The EU is on the last stretch in the interinstitutional negotiations on the Net Zero Industry Act (NZIA). The regulation intends to buttress Europe's manufacturing capacity of clean energy technologies by reducing heavy dependencies on external suppliers. By 2030 net zero technologies such as renewables, heat pumps, storage, batteries, grid technologies, and electrolysers will need to be domestically supplied at a level of 40% of the EU annual deployment needs.
Bringing home our supply of clean tech will create new green jobs and ensure our energy security. At the same time, however, the EU’s heavy reliance on imports for some of these technologies, such as solar, requires striking a careful balance between ensuring a resilient domestic industry and achieving our decarbonisation targets largely dependent on renewables deployment.
Yet, current negotiations on how to regulate renewables auctions, enshrined in Article 20 of the NZIA, are far from being balanced, raising concerns across the European electricity industry.
Ensuring renewables deployment with realistic non-price criteria
By 2030, over 600 GW of solar capacity needs to be installed in Europe. This is significantly above what the domestic suppliers can bring to market in the next six years. Slamming the door to imports can seriously delay the energy transition and increase its cost. In our view, direct support measures are better suited than indirect ones, such as the non-price criteria in renewable auctions, to support the development of local manufacturing.
In renewable energy auctions, non-price criteria are factors other than the bid price that are considered when evaluating and selecting winning bids. These include considerations other than economic targets such as sustainability and resilience that also align with broader social, environmental, and technical objectives. While introducing non-price criteria can bring several key benefits, it is crucial to carefully design them to avoid hindering electrification.
Consider the technology
Renewables differ when it comes to supply chains, cost structures, impacts on land use and other societal objectives. Therefore, non-price criteria should be designed to meet the technology-specific characteristics and challenges of the respective technologies, be it solar, onshore wind or offshore.
The sustainability and resilience principles serve different purposes and bring different challenges; therefore, they should be considered separately, not cumulatively.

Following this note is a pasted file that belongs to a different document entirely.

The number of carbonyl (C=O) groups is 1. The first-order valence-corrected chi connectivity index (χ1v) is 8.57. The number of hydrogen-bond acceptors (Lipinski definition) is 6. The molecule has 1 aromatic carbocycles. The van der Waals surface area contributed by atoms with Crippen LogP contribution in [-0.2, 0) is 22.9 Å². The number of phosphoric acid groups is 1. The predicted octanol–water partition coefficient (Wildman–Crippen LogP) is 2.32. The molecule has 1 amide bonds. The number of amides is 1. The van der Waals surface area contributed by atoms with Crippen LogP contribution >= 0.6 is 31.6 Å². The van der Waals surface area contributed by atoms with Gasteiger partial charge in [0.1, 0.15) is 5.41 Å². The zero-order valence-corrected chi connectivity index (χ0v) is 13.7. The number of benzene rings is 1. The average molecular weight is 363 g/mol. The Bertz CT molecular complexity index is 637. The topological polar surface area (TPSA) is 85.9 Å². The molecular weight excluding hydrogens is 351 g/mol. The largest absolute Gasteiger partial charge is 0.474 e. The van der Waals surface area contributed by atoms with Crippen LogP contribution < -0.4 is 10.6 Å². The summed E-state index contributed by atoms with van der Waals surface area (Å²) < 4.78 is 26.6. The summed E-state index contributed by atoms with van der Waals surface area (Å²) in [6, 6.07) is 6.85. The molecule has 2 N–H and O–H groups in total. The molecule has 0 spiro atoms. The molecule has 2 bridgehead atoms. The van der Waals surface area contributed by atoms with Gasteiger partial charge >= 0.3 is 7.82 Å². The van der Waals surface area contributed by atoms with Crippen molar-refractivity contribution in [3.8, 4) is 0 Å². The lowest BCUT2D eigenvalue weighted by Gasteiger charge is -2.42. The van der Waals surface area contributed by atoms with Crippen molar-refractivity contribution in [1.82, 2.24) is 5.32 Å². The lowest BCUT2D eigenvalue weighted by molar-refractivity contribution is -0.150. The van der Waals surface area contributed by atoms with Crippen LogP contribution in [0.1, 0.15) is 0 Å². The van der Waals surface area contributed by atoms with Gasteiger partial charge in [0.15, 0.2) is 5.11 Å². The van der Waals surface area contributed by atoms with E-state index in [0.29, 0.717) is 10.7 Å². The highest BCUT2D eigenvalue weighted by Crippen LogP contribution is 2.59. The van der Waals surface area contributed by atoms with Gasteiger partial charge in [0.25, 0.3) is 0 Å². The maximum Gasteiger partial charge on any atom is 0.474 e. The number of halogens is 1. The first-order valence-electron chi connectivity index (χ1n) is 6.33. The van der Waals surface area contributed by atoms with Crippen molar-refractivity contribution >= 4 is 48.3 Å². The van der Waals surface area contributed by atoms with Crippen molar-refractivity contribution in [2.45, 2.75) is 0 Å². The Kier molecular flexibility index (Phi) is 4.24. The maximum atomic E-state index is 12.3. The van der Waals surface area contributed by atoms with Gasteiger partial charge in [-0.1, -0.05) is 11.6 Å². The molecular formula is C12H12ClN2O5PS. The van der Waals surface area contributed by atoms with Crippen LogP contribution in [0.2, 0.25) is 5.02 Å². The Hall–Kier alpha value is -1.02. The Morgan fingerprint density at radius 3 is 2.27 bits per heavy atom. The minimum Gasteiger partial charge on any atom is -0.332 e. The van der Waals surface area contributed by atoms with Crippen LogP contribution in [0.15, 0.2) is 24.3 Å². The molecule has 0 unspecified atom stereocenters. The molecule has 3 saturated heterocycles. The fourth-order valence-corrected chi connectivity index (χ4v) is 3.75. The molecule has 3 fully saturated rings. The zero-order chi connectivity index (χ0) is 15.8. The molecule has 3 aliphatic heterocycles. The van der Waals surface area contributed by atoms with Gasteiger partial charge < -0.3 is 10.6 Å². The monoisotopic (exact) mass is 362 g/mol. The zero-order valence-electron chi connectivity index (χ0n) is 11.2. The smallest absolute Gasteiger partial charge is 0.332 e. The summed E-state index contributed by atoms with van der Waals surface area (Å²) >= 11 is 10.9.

Weigh resilience against reality
The resilience criteria in particular looks at suppliers’ diversification and seeks to privilege domestic manufacturers. The more restrictive the criteria, the less actors are involved in the bidding process. The lower the competition the higher the price that will be socialised in the electricity bill passed on to consumers. The aim of the criteria is to be welcomed but if resilience considerations disproportionally weight into renewable auctions, they can hamper renewables deployment.
In line with the Council’s position, Eurelectric suggests limiting the criteria’s weight to no more than 30%, contrary to the 50% suggested by the European Parliament. Only after a proper assessment of the impact on expansion volumes and costs has been carried out can a higher weighting be considered.
Index, index, index
Another crucial fix to account for when designing a renewable auction is that between the moment a tender for a renewable project is offered and the actual implementation, prices might change. Adjusting the bid price to inflation between the tender and delivery is paramount. Otherwise, developers will be obliged to find cheaper suppliers to source the components needed to develop their projects. Indexing the bid cap via an indexation mechanism must urgently be included in the NZIA regulation, as originally suggested by the European Parliament.
The need for well-functioning renewable auctions cannot be understated considering the massive deployment requirements ahead. This is not the time to increase complexity for both authorities and developers. It would raise high administrative burdens and difficult additional documentation requirements which risk triggering higher prices for renewable projects and a slowdown of the energy transition.
Eurelectric calls on EU institutions to take these reflections into due consideration ahead of the last negotiating round.